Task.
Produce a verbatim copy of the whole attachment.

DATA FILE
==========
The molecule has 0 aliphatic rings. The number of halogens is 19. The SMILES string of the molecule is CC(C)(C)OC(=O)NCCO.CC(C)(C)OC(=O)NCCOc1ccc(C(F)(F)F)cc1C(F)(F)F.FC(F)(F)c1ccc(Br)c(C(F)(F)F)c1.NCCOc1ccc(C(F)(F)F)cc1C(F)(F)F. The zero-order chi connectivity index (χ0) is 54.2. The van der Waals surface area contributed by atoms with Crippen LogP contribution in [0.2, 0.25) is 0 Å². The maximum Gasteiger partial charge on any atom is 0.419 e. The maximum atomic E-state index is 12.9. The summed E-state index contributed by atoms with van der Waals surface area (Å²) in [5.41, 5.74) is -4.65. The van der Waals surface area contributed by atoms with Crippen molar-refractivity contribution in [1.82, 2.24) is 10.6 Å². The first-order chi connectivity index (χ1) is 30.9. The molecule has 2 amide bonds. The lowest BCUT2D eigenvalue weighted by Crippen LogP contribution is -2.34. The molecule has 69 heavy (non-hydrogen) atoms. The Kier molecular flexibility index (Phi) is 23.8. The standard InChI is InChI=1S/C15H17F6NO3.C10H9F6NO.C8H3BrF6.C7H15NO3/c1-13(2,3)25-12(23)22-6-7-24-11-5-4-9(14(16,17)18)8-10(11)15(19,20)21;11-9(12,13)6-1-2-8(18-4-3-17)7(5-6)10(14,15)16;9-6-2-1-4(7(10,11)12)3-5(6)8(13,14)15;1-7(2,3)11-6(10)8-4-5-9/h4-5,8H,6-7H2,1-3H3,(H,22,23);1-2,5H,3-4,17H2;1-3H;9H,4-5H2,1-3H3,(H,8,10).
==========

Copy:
The molecule has 0 aliphatic rings. The number of halogens is 19. The SMILES string of the molecule is CC(C)(C)OC(=O)NCCO.CC(C)(C)OC(=O)NCCOc1ccc(C(F)(F)F)cc1C(F)(F)F.FC(F)(F)c1ccc(Br)c(C(F)(F)F)c1.NCCOc1ccc(C(F)(F)F)cc1C(F)(F)F. The zero-order chi connectivity index (χ0) is 54.2. The van der Waals surface area contributed by atoms with Crippen LogP contribution in [0.2, 0.25) is 0 Å². The maximum Gasteiger partial charge on any atom is 0.419 e. The maximum atomic E-state index is 12.9. The summed E-state index contributed by atoms with van der Waals surface area (Å²) in [5.41, 5.74) is -4.65. The van der Waals surface area contributed by atoms with Crippen molar-refractivity contribution in [1.82, 2.24) is 10.6 Å². The first-order chi connectivity index (χ1) is 30.9. The molecule has 2 amide bonds. The lowest BCUT2D eigenvalue weighted by Crippen LogP contribution is -2.34. The molecule has 69 heavy (non-hydrogen) atoms. The Kier molecular flexibility index (Phi) is 23.8. The standard InChI is InChI=1S/C15H17F6NO3.C10H9F6NO.C8H3BrF6.C7H15NO3/c1-13(2,3)25-12(23)22-6-7-24-11-5-4-9(14(16,17)18)8-10(11)15(19,20)21;11-9(12,13)6-1-2-8(18-4-3-17)7(5-6)10(14,15)16;9-6-2-1-4(7(10,11)12)3-5(6)8(13,14)15;1-7(2,3)11-6(10)8-4-5-9/h4-5,8H,6-7H2,1-3H3,(H,22,23);1-2,5H,3-4,17H2;1-3H;9H,4-5H2,1-3H3,(H,8,10).